Re: People don't want to help lazy gits here!
Thomas G. Marshall wrote:
PofN said something like:
I have been following some posts in here recently and I have
noticed that whenever some newbie asks a question regarding suggestions
for good tutorials, the usual answer is "Google".
Nothing wrong with that. This group is not a help desk.
There is *everything* wrong with that.
Let's take the OP's example of asking for suggestions for good tutorials.
I see absolutely nothing wrong with asking for such things in that regard
because he would be asking the audience of java experts what their opinions
were. If you were to ask a group of folks at lunch if they knew of any good
tutorials in something you're a newbie at, I'm sure you'd *love* to hear
"google it first" with the implication that you've just done something
Some of the differences that exist between 'google/usenet'
and 'co-workers/lunch' are..
- Google is 'just a URL away' for Usenet users. In most instances
it requires less key-strokes to do a good search, than to frame a
sentence that asks the question.
- It's easier to talk than type.
- Google can access information from yesterday, last week or
last year. OTOH - if the co-worker said the answer last week, while
you were not in attendance, or were not paying close attention,
you might have missed it.
- You know the co-workers, but often the people that
ask/answer on Usenet are strangers. There is a basis
of understanding between individuals at lunch that does
not exist on Usenet (usually). End results of this might be..
- The responder on Usenet does not know if the questioner
is even aware of the power and utility of a quality search,
with someone you know, you might have an idea.
- That a person feels entirely comfortable saying things
face-to-face that would go down on Usenet like a 'Lead Brick'.
At lunch, I *would* consider the answer 'Google it first'
to be rude, stupid or pointless - unless the person was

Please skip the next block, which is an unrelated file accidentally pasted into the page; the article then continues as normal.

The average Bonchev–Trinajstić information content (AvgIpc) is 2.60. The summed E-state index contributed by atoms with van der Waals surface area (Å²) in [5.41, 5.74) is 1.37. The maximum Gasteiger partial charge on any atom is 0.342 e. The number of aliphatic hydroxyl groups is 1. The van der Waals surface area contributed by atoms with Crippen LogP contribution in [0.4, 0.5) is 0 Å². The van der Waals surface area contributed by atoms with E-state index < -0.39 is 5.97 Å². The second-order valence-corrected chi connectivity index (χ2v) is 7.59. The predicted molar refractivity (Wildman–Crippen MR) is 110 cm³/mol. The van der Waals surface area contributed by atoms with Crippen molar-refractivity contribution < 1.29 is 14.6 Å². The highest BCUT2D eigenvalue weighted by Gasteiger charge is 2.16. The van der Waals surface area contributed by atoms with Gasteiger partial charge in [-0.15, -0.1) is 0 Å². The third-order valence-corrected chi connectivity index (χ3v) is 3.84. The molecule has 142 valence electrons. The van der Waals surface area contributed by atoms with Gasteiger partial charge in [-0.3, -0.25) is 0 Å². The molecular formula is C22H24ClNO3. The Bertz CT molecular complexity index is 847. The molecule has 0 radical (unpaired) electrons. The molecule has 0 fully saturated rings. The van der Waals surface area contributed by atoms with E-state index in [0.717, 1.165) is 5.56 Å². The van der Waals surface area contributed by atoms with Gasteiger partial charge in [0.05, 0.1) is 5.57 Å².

grinning when they said it.
Lunch and Usenet are not the same thing, and not
(T.G.M. from another message on this thread)
"And how is the newbie supposed to know which of the tutorials returned by
google are of good quality? And since when does a result returned from
Google indicate "the correct answer"?
And how is the newbie supposed to know which of the
(books at the shop/co-workers advice) are of good quality?
And since when does a result returned from
(book/co-worker) indicate "the correct answer"?
While the quality of books might *generally* be higher
than that of 'any old web-page', being written on paper
does not 'make it right'.
Despite the virtues of all the fine books mentioned on this
thread, I've seen some books that were absolute *crap* -
they were best used as kindling.
The advantage of web-pages and google in respect
to accuracy are that you usually end up with more
than one hit.
While the information from one page might be wrong,
it is unlikely that information from 3, or 7 different pages
will be consistently wrong. (Or if it is, that falsehood
will be repeated in the texts - if we suddenly discover
'The Earth is not flat' - which information will change first,
books, or web-pages?)
Oh go on.. (someone) whine about having to check
several web-pages, get me started about cross
referencing information from *books*..